Presentation on theme: "NUTRITION AFTER BONE MARROW TRANSPLANT Abibat Gbadamosi Specialist Haematology Dietician Royal Free NHS Trust."— Presentation transcript:
NUTRITION AFTER BONE MARROW TRANSPLANT Abibat Gbadamosi Specialist Haematology Dietician Royal Free NHS Trust
Overview Importance of Healthy Eating Balanced Diet Food safety Nutrition related symptoms of BMT GVHD
Importance of Healthy Eating Eating well will help maintain or regain your strength, have more energy and reduce your risk of new cancers Will help fight infection Prevent weight loss Prevent nutrient deficiencies Improve mental state Improve quality of life Reduce hospital stay
Starchy Food Bread, cereals, pasta and potatoes Provide energy for the brain and muscles Wholegrain varieties is high in roughage and good for the bowel
Fruit and Vegetables Aim for 5 portions of fruit and vegetables/day Can be fresh, frozen, tinned or dried Good source of fibre, vitamins and minerals, vitamins A, C, and E and antioxidant Lower risk of heart disease and prevent constipation Fibre can help reduce cholesterol
Meat, fish and alternatives Meat, fish, chicken, eggs, beans, tofu, quorn and nuts Good sources of protein and iron Include these foods twice a day Eat less processed meat: sausages, bacon, salami, tinned meats and packets meat Eat more fish, chicken, turkey and pulses
Milk, Diary & Alternatives Milk, cheese, yoghurt, fromage frais, dairy alternatives Good source of calcium Source of protein Aim for 3 portions a day A portion is 1/3 pint milk, 150g yoghurt, 25g cheese
Foods High in Fat and Sugar Fat is required e.g. absorption of fat-soluble vitamins (vitamins A, D, E & K) Small amounts allowed daily (e.g. spreading fat, cooking oils, oil based salad dressings) –choose unsaturated fats Limit ‘hidden fats’ & ‘added sugars’ to occasions only - examples..? Choose low fat/low sugar versions where possible
Food Safety Wash your hands before preparing meals Wash raw vegetables and fruits Always check the use by dates on packaging Store cooked food at the top of the fridge Do not reheat cooked rice For home-cooked foods, cool food at room temperature within an hour after cooking and then refrigerate or freeze Eating out – choose reputable outlets. Avoid salad bars, street vendors, market stalls and ice cream vans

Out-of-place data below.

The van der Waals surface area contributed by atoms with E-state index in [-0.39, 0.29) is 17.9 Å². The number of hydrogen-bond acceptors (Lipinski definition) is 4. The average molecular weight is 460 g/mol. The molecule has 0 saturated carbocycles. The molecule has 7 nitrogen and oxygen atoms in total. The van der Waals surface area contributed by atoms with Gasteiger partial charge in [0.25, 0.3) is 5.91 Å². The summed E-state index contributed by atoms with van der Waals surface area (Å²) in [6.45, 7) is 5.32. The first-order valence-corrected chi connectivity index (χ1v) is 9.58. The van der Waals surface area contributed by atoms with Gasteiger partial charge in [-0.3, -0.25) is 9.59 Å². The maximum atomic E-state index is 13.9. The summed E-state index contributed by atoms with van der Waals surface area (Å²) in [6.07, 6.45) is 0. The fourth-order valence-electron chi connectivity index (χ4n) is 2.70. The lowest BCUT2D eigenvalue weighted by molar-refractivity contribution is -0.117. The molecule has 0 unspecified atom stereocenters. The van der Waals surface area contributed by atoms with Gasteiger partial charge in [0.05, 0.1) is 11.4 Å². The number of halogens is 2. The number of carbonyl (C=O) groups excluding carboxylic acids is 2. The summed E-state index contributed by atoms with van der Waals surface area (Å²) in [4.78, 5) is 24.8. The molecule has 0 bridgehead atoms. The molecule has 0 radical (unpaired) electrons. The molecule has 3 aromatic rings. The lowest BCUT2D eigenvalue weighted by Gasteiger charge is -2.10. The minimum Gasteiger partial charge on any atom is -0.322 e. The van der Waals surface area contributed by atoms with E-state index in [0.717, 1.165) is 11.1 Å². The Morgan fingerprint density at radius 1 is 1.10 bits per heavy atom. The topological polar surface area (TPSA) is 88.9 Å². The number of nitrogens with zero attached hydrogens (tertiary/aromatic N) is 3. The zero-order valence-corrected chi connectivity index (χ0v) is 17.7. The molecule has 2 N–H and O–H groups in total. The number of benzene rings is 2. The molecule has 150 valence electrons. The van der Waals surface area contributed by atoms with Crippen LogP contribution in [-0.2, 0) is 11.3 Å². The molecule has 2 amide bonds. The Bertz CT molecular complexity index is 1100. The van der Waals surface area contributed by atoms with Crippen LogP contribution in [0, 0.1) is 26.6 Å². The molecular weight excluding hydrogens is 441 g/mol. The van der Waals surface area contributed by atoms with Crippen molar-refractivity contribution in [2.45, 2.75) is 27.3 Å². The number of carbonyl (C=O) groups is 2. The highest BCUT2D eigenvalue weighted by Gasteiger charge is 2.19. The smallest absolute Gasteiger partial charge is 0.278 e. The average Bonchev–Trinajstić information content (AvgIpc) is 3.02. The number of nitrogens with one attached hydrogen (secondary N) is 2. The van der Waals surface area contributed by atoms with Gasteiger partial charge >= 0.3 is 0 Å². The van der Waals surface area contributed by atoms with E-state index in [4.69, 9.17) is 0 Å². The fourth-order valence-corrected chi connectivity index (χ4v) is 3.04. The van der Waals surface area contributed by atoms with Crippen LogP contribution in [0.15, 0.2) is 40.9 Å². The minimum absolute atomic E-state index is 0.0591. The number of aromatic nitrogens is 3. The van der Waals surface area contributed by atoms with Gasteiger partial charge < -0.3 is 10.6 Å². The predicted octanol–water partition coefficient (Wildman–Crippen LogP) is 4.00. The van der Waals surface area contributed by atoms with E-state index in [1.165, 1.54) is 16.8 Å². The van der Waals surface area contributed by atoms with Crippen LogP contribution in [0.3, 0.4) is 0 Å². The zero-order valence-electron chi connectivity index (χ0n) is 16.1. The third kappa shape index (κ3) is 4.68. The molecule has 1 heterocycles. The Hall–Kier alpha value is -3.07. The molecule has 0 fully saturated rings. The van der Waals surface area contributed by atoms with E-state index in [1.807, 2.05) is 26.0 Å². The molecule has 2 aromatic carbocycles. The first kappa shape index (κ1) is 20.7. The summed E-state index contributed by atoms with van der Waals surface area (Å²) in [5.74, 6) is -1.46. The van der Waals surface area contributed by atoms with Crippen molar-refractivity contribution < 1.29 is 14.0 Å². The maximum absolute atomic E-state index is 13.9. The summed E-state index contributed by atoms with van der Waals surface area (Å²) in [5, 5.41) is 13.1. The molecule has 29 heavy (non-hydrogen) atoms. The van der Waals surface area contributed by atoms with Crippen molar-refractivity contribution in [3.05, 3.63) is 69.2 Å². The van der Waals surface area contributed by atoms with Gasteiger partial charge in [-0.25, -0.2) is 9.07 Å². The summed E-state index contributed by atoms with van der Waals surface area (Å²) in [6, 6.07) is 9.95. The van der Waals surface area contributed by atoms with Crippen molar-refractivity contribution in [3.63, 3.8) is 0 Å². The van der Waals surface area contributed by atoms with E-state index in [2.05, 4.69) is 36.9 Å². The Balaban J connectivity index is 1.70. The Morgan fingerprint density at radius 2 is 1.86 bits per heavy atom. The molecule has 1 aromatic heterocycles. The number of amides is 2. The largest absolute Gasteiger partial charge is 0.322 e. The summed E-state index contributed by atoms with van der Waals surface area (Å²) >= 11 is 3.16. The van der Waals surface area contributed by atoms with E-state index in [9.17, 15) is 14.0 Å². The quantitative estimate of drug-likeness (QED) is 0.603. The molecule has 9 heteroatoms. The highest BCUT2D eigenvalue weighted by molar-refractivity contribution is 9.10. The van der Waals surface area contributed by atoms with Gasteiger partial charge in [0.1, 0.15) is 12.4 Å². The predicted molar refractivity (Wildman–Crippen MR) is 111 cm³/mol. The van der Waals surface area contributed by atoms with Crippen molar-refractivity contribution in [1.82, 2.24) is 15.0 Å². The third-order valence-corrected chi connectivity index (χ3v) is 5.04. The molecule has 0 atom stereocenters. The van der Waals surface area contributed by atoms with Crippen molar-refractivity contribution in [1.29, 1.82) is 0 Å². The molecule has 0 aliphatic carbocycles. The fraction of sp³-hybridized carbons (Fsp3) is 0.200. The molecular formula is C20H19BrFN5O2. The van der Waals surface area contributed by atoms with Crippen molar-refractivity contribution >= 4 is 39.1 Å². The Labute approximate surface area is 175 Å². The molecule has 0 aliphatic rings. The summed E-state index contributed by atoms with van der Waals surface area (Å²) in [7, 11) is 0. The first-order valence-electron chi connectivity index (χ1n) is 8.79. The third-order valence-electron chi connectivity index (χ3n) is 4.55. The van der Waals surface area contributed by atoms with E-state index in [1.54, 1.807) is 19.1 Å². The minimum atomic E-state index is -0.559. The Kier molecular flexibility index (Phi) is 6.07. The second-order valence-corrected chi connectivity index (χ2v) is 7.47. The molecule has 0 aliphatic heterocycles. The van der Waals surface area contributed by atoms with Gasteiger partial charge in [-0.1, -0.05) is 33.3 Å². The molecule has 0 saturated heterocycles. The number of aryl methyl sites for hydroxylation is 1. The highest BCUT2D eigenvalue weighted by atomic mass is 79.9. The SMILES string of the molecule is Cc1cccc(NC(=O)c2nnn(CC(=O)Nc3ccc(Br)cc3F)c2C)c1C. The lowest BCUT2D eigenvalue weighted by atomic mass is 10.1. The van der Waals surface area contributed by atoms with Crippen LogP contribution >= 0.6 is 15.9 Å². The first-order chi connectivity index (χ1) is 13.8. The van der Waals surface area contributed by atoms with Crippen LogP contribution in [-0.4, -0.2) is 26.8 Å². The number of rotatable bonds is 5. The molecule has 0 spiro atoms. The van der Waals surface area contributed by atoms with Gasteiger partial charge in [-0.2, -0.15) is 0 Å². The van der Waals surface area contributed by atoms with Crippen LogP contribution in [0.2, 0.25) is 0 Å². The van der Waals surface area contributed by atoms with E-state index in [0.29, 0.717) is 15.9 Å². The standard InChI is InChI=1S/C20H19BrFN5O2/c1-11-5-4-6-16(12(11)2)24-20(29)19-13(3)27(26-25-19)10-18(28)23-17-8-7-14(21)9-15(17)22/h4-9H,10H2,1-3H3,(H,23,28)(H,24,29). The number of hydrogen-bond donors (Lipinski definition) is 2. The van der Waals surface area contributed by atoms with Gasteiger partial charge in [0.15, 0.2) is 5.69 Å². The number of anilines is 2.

Loss of Appetite Eat small meals more often. Snack between meals and at bedtime Concentrate on making your meal more enjoyable: attractive settings, pleasant music, and good company. Adjust the seasonings and flavourings in your food to accommodate taste changes. Rely on your favourite foods when your appetite is diminished. Prepare foods that are pleasing to your sense of smell and taste to stimulate appetite.
Reducing Bloating Chew foods more slowly to avoid becoming too full too quickly. Try 4-6 small meals instead of 3 large meals. Drink less during the meal. Drink 30-45 minutes before or after eating. Avoid carbonated beverages Stop eating when you feel uncomfortable. Take a walk to increase circulation and to help release any gas.
Nausea and Vomiting Be sure to take your anti-nausea medication as prescribed by your doctor. Eat dry foods like biscuits, toast, crisps, and bread sticks Try to maintain your fluid intake by drinking a variety of fluids including water and salty fluids like broth. You may need to drink 1⁄2 to 1 cup fluid after a vomiting episode. Do not lie down flat for at least two hours after eating. Small, frequent meals may be tolerated better Avoid foods that are greasy, fried or overly sweet
Dry /sore mouth Experiment with different textures of foods, making them softer and easier to chew and to swallow. Some soft foods include mashed potatoes, cottage cheese, scrambled eggs, puddings, sorbet, puddings, yogurt, milkshakes. To moisten foods, add extra gravy, butter, margarine and sauces or cream soups to the foods. Avoid very dry foods such as crackers and toast. Try sucking on ice cubes, lollies or boiled sweets Speak to your doctor about numbing agents such as lozenges or sprays or moistening agents such as “artificial saliva” Sipping liquids throughout your meal may help relieve a dry mouth.
Gut GvHD You may need to make changes to your diet: Low fat: Fats are hard to digest & can increase diarrhoea Low fibre: Certain fibres can increase diarrhoea or gas e.g. insoluble fibres such as whole wheat products Low lactose: Dairy products contain lactose - that may be hard to digest during GI illness. Signs of poor digestion are bloating, gas, abdominal cramping & diarrhoea choose lactose free milk, avoid soft cheese, choose hard cheese Low acid / irritant food – avoid spices, chillies, fizzy drinks, too much fruit juice Low caffeine Ask to see a dietitian